I am going to raise this now, and I invite my colleagues' comments and look forward to your thoughts on this. If we don't broaden this framework now, if we do decide we're not going to add these other large demographic groups that are cited as suffering from PTSD, then I submit that we do have to put the word “workplace” in here, because that will then be consistent with what this bill is about. I'll point out for a moment that we heard testimony that women have PTSD at double the rate of men—double the rate—so we're not talking about marginal groups; we're actually talking about the main sufferers of PTSD.

I'm going to pause for a moment and just briefly make a case for the workplace aspect. Don't mistake my remarks for minimizing the importance of having a federal framework for workplace PTSD. That's a laudable goal. I'm going to let Mr. Doherty speak for himself later on if he wishes to, but I kind of think, after listening to everything and judging what I heard from speakers, that this is what he intended. I think maybe he intended his bill to be a bill that creates a federal framework for workplace PTSD, specifically for those people in uniform, in particular, or front-line health professionals, those people who deal with it every day in an ongoing way.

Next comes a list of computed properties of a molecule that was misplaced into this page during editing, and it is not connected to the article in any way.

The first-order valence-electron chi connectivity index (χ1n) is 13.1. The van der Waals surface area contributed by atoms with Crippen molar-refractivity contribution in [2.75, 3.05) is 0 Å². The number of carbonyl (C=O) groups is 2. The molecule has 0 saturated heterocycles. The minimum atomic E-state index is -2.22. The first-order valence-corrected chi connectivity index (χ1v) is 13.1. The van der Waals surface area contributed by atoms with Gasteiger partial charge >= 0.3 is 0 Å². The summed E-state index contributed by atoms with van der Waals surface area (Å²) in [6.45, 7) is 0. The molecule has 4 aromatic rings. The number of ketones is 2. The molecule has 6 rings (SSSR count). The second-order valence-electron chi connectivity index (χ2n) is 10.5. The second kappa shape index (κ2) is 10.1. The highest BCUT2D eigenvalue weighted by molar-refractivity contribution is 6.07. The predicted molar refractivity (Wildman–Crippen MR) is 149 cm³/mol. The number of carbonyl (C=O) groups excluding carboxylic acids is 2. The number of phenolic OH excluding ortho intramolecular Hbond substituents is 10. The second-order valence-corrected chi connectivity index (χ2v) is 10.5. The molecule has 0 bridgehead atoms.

I also want to state, for the record, that I understand that there may be some differences in that PTSD, as these people are exposed to PTSD as a routine and regular part of their job. I'm not sure, at the end of the day, that the symptoms that any person with PTSD suffers with are any different, or that the treatment is any different, or that they need to be recognized any differently, but there is that one occupational difference.

I will urge the committee, though, that if we do seek to narrow this bill to this, that we make the necessary changes to insert the word “workplace” where it's necessary and to eliminate the phrasing in this bill that suggests that it's comprehensive, because that is not only incorrect, it's misleading.

I'm going to refer my colleagues to the summary of the bill. This was the start of some of my confusion. It says:

This enactment requires the Minister of Health to convene a conference with the Minister of National Defence, the Minister of Veterans Affairs, provincial and territorial government representatives responsible for health and representatives of the medical community and patients' groups

—note the reference to “patients' groups”—

for the purpose of developing a comprehensive federal framework

—here I'm going to underline the word “comprehensive”—

to address the challenges of recognizing the symptoms and providing timely diagnosis and treatment of post-traumatic stress disorder.